Lotus Is Dead, Long Live Lotus

Illustration for article titled Lotus Is Dead, Long Live Lotus

The spirit of Colin Chapman died today, as a creepy green dude watched on. Today's E-gasmic unveiling of the 2015 Lotus Elise, 2014 Lotus Elan, Elite, Esprit and Eterne only revealed that yes, the old Lotus is dead.

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Lotus was created in the early 1950s by engineer Colin Chapman to build road cars and racing machines designed to conform to the mantra: simplify, then add lightness. In the years following the company faithful churned out cars that did just that. The number of models were few, the number of variations many.

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Illustration for article titled Lotus Is Dead, Long Live Lotus

The company changed hands to GM in the mid-1980s, which explains cars like the Lotus Carlton, Vauxhall VX220, and "tuned by Lotus" Isuzu Impulse. In the early 1990s, a group made up of European businessmen purchased the company before selling off most of it to Malaysian car company Proton.

The last few years have seen the introduction of a better Elise, a sexy Exige, and a much-admired Evora. All these cars generally fit into the original Lotus vision, and apparently gave the company enough room to do what they did today, which is debut five new models covering a range of classes.

Illustration for article titled Lotus Is Dead, Long Live Lotus
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Is this what we're getting, the car world equivalent of Stephen Baldwin?. Instead of hip, cool Alec we've got a bloated American actor with no talent who struggles with his weight. He's the anti-thesis of Colin Chapman in every way, even if both have ties to cocaine.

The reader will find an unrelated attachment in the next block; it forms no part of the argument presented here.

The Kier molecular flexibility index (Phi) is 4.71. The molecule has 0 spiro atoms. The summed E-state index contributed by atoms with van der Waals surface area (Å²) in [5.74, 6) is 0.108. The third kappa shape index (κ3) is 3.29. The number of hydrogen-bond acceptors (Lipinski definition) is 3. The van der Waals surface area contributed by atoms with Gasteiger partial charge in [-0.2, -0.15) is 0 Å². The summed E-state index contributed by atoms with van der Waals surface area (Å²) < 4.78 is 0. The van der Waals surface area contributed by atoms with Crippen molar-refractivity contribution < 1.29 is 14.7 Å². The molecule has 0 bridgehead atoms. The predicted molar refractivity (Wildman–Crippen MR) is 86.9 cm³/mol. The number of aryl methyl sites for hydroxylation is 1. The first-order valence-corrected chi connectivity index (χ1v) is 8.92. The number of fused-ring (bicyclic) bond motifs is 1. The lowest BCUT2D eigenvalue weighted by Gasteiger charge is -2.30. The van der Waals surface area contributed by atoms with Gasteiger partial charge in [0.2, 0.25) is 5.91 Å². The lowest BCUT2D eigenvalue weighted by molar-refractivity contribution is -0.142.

He's D-list and that's exactly where Lotus is going, because instead of being the lovable scamp comparable to no one they're now having to compete with the Ferraris, the Lamborghinis, the Porsches, and McLarens of the world.

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Given what Lotus has done in the past there's no reason to believe every single one of these cars can't be great. And the new Elise appears, at least, like it won't completely offend the sensibilities of current Lotus owners.

But let's just face reality. The simple lightweight cars that were the last pure expression of classic performance car thinking are gone. The era of high tech, extraordinarily fast cars are here; cars built for the Stephen Baldwins of the world, not the Graham Hills.

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DISCUSSION

sami
Sam I - Texalopnik Ambassador

Adding lightness: The Chapman Theorem

How does one add lightness? Simply, the Chapman Theorem states:

Adding lightness = subtracting heaviness. (or +LI = -HE).

Using his theorem, he applied this to known principles of "Less is More" (abbrev as SUB), and excellent mechanical engineering (abbrev as ME) to his car building. Therefore, we can see that the solution to his equation (as related to driving experience to the driver):

SUB+LI+ME

This solution rang true until his demise. Recently certain people have decided to alter this formula, rendering the result very different. This new theory begins with Japanese-esque styling (called the "Domo Factor", abb. DO), and mixing in the result of John Delorean's Conondrum. Deloreans's Conondrum involves creating the "Ultimate Car" (abbrev. UC), but realizing that there can never be only one car.

To finalize this equation, HE is actually ADDED to the equation, instead of LI. Due to modification of Chapman's Theorem, the solved equation does not relate to the driver's personal experience, but to other's experience of the driver:

DO+UC+HE